Directed by Lars von Trier
Starring Charlotte Gainsbourg, Willem Dafoe
Director von Trier wants you to not simply be unsettled, but he wants you to be in a place where you are completely uncomfortable. Once he has you in that place he can begin to burrow under your skin and really get to work. The opening sequence of his latest opus, Antichrist is designed to do just that. The soundtrack is blaring, the images are stark and…um, yes that is actual penetration you’re seeing. And that heavily jarring scene is key to understanding what von Trier is trying to do in this film.
The plot concerns an unnamed couple (Gainsbourg and Dafoe) who are in the midst of orgasm when their toddler son falls out the window of their apartment to his death. Off screen, the wife spends time in a mental hospital and her husband wants to help her work through her grief. His motives are a bit suspect; does he truly want to help her or does he simply not want to be reminded of his own guilt? His desperate need to heal her leads them to their secluded cabin in the woods, nicknamed Eden.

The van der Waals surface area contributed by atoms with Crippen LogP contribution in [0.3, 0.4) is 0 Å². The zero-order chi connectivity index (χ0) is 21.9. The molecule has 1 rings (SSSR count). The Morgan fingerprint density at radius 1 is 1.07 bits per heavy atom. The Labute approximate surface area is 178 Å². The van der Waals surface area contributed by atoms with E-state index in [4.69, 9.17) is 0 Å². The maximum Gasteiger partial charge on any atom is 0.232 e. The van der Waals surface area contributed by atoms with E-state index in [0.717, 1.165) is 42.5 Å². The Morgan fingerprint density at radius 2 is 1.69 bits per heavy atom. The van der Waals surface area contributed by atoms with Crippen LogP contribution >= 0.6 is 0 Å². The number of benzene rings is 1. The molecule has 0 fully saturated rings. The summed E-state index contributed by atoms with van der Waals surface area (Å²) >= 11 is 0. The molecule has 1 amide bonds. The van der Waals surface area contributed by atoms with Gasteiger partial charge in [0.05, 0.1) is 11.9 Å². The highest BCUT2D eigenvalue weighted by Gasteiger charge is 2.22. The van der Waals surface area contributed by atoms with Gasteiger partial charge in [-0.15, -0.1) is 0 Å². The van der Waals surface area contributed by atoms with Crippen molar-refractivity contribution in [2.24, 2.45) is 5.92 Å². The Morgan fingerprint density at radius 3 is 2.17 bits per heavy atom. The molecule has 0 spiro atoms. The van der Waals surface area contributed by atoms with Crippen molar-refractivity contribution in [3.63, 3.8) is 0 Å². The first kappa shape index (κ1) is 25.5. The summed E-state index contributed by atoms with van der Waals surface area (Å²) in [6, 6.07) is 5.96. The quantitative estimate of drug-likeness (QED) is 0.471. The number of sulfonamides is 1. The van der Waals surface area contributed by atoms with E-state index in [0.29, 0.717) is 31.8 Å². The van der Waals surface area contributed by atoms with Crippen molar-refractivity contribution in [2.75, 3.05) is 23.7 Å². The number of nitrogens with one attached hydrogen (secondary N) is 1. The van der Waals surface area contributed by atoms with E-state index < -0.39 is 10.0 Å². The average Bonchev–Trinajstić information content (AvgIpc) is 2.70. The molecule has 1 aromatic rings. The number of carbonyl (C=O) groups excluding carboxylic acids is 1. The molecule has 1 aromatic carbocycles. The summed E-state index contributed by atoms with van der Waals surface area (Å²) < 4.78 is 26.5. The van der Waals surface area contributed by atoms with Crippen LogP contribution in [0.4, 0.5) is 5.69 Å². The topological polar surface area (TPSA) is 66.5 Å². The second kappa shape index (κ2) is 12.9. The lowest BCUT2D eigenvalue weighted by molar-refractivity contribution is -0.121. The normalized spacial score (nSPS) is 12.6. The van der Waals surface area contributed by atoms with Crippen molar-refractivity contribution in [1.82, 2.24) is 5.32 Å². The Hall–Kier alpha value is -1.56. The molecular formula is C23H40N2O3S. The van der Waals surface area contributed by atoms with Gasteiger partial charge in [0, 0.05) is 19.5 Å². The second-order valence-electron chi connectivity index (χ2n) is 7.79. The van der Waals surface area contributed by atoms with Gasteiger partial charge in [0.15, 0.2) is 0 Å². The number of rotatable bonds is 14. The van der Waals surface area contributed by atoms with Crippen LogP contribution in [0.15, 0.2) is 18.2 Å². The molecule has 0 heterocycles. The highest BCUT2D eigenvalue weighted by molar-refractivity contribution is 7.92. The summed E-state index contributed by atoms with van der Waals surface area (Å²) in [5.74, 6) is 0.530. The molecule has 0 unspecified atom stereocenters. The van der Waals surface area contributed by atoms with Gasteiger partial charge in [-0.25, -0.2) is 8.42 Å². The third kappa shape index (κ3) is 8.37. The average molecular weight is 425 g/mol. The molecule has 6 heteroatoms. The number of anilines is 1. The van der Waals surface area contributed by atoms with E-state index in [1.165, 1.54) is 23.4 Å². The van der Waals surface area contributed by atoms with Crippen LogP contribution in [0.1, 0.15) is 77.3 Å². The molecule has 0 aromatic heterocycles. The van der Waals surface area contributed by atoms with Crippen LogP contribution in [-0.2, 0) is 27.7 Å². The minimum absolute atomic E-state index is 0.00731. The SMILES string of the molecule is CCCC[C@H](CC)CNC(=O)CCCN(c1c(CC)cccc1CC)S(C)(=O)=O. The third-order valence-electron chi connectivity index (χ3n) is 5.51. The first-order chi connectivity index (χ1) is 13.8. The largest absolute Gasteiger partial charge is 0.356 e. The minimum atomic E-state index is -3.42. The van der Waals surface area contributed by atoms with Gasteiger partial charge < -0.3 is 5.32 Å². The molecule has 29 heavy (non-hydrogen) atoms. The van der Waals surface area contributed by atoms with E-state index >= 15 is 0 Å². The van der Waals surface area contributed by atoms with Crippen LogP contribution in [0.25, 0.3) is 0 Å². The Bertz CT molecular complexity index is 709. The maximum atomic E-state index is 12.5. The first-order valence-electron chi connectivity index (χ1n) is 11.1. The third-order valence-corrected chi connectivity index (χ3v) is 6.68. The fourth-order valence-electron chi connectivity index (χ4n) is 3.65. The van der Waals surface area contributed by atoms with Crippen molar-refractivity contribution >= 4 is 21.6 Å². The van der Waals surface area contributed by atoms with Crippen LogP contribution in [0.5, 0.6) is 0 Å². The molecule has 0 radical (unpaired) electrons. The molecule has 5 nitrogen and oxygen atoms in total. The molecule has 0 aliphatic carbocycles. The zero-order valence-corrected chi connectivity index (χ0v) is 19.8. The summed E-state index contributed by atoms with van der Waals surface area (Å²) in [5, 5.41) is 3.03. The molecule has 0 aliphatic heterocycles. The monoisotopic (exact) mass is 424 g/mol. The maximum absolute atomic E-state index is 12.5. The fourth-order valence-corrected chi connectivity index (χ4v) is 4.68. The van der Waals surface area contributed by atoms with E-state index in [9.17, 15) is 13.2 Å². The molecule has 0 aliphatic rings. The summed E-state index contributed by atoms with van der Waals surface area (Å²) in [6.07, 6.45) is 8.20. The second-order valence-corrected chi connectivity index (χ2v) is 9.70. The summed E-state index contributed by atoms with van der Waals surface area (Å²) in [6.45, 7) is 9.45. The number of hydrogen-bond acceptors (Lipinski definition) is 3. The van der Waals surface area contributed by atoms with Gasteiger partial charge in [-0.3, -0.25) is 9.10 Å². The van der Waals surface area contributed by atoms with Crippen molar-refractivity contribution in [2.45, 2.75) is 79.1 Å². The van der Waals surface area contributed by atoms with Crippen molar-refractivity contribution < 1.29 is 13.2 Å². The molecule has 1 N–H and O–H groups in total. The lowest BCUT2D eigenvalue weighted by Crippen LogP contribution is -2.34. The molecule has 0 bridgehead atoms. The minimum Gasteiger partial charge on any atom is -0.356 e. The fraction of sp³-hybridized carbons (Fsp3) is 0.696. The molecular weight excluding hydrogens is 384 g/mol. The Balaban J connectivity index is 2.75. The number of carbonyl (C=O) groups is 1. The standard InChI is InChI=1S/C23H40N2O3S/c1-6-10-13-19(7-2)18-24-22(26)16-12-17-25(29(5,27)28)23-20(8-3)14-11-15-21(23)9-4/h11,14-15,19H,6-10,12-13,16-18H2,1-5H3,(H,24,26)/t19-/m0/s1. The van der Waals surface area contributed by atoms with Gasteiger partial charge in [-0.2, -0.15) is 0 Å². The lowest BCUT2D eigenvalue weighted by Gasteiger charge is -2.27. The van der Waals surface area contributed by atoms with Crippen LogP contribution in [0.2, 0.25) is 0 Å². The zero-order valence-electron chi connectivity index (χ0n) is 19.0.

Von Trier is playing his traditional game of taking a genre and twisting it around into something that suits his own aesthetics. The horror in the film is slow burning and abstract and, when the gore does occur, it is much harsher than American audiences are used to. I was reminded of Michael Haenke’s Funny Games (especially the American remake)in how it was intentional designed to play out slowly and then completely exceed the expectations of violence in the audience. Von Trier is setting out not only to antagonize an audience wanting to be spoon fed horror tropes but also to offend the film “elite” he see saws back and forth with as “darling” and “dismissed”.
The core of the film is less supernatural and more metaphorical. It’s intentional that the couple are never named and end up in a Grimm-like forest complete with talking animals. While superficially it is about one husband’s total lack of respect for his wife as an adult individual. On a larger stage it saying a lot about sexuality, guilt we associate with our children, and humanity’s relation to the world around it. Definitely not a film for the faint of heart but containing much more beyond the fervor surrounding it.